Italy is a member of the EU, and it follows EU's common external trade policy and measures. As a euro-zone member, it has also adopted the euro as its legal tender from 1 January 2002. As it now stands, a total of 19 EU members, namely Austria, Belgium, Cyprus, Estonia, Finland, France, Germany, Greece, Ireland, Italy, Latvia, Lithuania, Luxembourg, Malta, the Netherlands, Portugal, Slovakia, Slovenia and Spain, has adopted the euro as their legal tender.
No quotas are imposed on textiles and clothing exports, as well as non-textile products exports from Hong Kong and the Chinese mainland at present.
Scheme of Generalised Tariff Preferences
The EU’s new scheme on generalised system of preferences (“GSP”) entered into effect on 1 January 2014. Under the new scheme, tariff preferences are removed for imports into the EU from countries where per-capita income has exceeded US$4,000 for four years in a row. As a result, the number of the countries that enjoy preferential access to EU markets was reduced from 176 to less than 80. While the Chinese mainland remains a beneficiary, many of its exports such as toys, electrical equipment, footwear, textiles, wooden articles, and watches and clocks have already been “graduated” from the preferential treatment. Regarding Hong Kong, the territory has been fully excluded from the EU’s GSP scheme since 1 May 1998.
The EU has initiated anti-dumping (AD) proceedings against certain mainland-origin products. Currently, there are a number of Chinese mainland-origin products are subject to EU’s anti-dumping duties, including bicycles, bicycle parts, ceramic tiles, ceramic tableware and kitchenware, fasteners, ironing boards and solar glass, which are of interest to Hong Kong exporters. As at end-December 2017, the EU did not apply any AD measures on imports from Hong Kong.
To combat the spread of the Asian longhorn beetle, the EU introduced in July 1999 emergency controls on wooden packaging material originating in the Chinese mainland. Wood covered by the measures must be stripped of its bark and free of insect bore holes greater than 3mm across, or have been kiln-dried to below 20% moisture content.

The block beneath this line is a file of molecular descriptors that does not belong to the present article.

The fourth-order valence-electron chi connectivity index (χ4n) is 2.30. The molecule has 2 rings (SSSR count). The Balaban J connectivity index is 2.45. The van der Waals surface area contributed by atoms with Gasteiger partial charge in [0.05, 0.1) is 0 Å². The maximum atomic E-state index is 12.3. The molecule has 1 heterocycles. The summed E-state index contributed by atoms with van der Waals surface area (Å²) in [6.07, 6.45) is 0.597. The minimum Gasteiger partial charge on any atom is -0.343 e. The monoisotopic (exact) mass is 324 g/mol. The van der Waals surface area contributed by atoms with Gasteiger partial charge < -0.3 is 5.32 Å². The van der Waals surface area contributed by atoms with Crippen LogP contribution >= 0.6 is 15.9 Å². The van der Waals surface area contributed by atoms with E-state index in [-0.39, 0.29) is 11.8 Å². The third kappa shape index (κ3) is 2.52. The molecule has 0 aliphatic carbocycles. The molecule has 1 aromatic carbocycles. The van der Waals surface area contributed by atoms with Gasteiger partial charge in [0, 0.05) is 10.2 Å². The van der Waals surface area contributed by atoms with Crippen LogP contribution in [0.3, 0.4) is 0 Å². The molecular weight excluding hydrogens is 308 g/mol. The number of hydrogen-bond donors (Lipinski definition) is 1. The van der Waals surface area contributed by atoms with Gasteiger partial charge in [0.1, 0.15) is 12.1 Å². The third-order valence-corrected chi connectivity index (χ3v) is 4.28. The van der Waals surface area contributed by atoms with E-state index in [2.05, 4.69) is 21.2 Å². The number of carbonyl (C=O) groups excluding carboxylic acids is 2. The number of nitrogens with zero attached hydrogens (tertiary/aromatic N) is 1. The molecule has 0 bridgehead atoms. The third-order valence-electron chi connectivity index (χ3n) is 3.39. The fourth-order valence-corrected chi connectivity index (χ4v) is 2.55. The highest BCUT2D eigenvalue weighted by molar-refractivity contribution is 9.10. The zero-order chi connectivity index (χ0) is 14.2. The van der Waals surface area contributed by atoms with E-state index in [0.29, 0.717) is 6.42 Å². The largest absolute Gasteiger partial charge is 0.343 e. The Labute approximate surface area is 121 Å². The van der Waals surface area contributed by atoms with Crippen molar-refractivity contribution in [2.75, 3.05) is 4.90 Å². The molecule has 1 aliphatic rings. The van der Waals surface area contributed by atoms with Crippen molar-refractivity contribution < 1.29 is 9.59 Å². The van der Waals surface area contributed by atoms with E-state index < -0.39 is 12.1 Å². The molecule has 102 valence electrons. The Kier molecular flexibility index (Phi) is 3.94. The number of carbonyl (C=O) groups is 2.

For health reasons, the EU has adopted a Directive on the control of the use of nickel in objects intended to be in contact with the skin, such as watches and jewellery. Following the emergency ban adopted in December 1999, the EU has adopted a Directive to ban the use of some phthalates in certain PVC toys and childcare articles on a permanent basis, which came into effect from 16 January 2007. In addition, the EU has adopted a Directive to prohibit from September 2003 the trading of clothing, footwear and other textile and leather articles which contain azo-dyes, from which aromatic amines may be derived.
On the other hand, the EU has adopted a number of Directives for environmental protection, which may have an impact on the sales of a wide range of consumer goods and consumer electronics. Notable examples include the Directive on Waste Electrical and Electronic Equipment (WEEE) implemented in August 2005, and the Directive on Restriction of Hazardous Substances (RoHS) implemented in July 2006. On 3 December 2008, the European Commission (EC) presented two proposals: one for a recast RoHS Directive and the other for a recast WEEE Directive.
The recast RoHS Directive was published on 1 July 2011 and entered into force on 2 January 2013. The new Directive continues to prohibit EEE that contains the same six dangerous substances as the old RoHS Directive. Nonetheless, the new Directive will widen, as from 22 July 2019, the current scope of the previous RoHS Directive, by including any EEE that will have fallen out of the old RoHS Directive’s scope, with only limited exceptions.